|What is it?
Choke is when there is an obstruction in the horse's throat (the esophagus) such that food
and water can't pass through to the stomach. (Insert vision of trying to do the Heimlich
Maneuver on a 1000+ pound animal...) Actually choke isn't a laughing matter. It can be
What are the signs?
Choking differs from strangling. Horses that are choking will probably not have any
trouble breathing. However most will show some sort of discharge coming out of their nose.
This discharge is often bits of feed mixed with water and/or saliva. Some horses will show
considerable pain and distress, perhaps arching their neck and trying to retch (although
horses can't vomit). Occasionally you'll see a lump on the side of the neck where the
esophagus is blocked.
What causes it?
Choke is caused when a horse tries to swallow feed that hasn't been chewed enough or tries
to swallow a foreign object. This can happen:
- when a horse is changed to a new type of food (such as switching from hay to pellets or
- when feed is too dry (such as being fed dry hay in a trailer, but with no access to
- when a horse eats too fast (such as when many horses are fed together and some eat
rapidly in order to be sure they get their share),
- when a horse eats a foreign object (such as a cribber swallowing a piece of wood), or
- when there is something wrong with the horse's mouth or esophagus (such as poor teeth or
damage to the esophagus).
What can you do?
Call your veterinarian immediately! Although it may not seem like an emergency, it can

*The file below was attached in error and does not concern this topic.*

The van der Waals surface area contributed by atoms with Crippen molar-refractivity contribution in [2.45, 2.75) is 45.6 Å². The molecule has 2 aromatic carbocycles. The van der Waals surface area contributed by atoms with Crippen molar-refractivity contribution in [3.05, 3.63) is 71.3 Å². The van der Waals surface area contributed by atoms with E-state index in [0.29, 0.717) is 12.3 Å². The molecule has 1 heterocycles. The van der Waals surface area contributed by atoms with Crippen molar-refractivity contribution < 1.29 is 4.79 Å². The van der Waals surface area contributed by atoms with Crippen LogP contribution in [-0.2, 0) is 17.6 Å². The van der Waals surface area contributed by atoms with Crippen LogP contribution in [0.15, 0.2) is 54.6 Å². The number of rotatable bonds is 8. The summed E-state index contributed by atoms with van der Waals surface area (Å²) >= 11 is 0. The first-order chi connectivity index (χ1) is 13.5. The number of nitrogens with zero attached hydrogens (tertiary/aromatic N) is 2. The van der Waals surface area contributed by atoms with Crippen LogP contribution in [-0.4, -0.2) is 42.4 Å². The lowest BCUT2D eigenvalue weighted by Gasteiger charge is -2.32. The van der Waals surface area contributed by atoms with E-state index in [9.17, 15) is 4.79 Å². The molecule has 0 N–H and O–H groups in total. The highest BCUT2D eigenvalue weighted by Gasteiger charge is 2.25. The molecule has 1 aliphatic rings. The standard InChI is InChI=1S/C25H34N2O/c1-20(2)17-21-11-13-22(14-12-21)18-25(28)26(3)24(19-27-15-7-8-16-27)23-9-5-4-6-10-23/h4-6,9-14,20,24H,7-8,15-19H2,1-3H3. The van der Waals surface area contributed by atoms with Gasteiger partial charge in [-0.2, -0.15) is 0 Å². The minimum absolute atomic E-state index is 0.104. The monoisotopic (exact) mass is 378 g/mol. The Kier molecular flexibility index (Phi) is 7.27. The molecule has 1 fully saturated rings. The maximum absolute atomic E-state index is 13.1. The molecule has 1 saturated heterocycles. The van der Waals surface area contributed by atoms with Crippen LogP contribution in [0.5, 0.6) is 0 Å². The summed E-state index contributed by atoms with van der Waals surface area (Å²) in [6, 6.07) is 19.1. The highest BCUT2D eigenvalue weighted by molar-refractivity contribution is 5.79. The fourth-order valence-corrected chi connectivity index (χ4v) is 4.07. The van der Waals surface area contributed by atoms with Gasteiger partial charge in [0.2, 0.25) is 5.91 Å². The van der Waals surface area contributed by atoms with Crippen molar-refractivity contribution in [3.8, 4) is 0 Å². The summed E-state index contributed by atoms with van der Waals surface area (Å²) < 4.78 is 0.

turn into a life-threatening problem. While waiting for the vet's arrival, place your
horse in an unbedded stall with no food or water. You don't want to compound the problem
by allowing him to eat or drink. The vet may try to confirm the diagnosis by passing a
stomach tube down the esophagus. Occasionally she will need to resort to x-rays.
Although your horse is probably not in imminent danger of dying, within a few hours
serious complications can develop which can lead to death. Pneumonia can result if
backed-up food, water, or saliva flows into the trachea and lungs. Additionally a
persistent choke can result in damage to the esophagus. The esophagus can rupture or it
can develop scar tissue that narrows the passage. Such a narrowed esophagus can lead to
additional episodes of choke.
Prompt treatment can mean the difference between a good outcome and possible death. The
vet will want to know the nature of the obstruction to determine the best treatment
options and so may need to pass an endoscope to attempt to see the obstruction. Some choke
may be helped by keeping the horse in an unbedded stall with no food or water for a few
hours. Often a sedative or tranquilizer to relax the horse may help to pass the object
into the stomach.
Another possible option is to pass small amounts of warm water through a stomach tube
to try to break up the obstruction. This must be done carefully as the tube itself can
damage the lining of the esophagus or the water can be aspirated into the lungs.
The most stubborn choke may require surgery. In each case, the vet may want to recheck
the horse over the following days because of the possibility of pneumonia. She may also
begin an antibiotic treatment just in case.
How do you prevent it?
These are fairly simple changes in management, especially considering the difficulty of
treatment and the possibility of long-term problems.
- Feed your horse(s) in such a way to discourage bolting food. Some ideas include more
frequent feeding, providing plenty of feeder space when horses are fed in a herd
situation, and placing large rocks or salt blocks in feed racks to make the horse eat
around it. Just make sure the rock is big enough that the horse won't swallow it!
- Make any changes in feed gradually.
- Make certain fresh, clean water is always available.
- Keep your horse's environment cleaned of foreign material, such as twine, wire, and
small bits of wood or metal.
- Cut treats, such as apples and carrots, into small pieces before feeding to horses.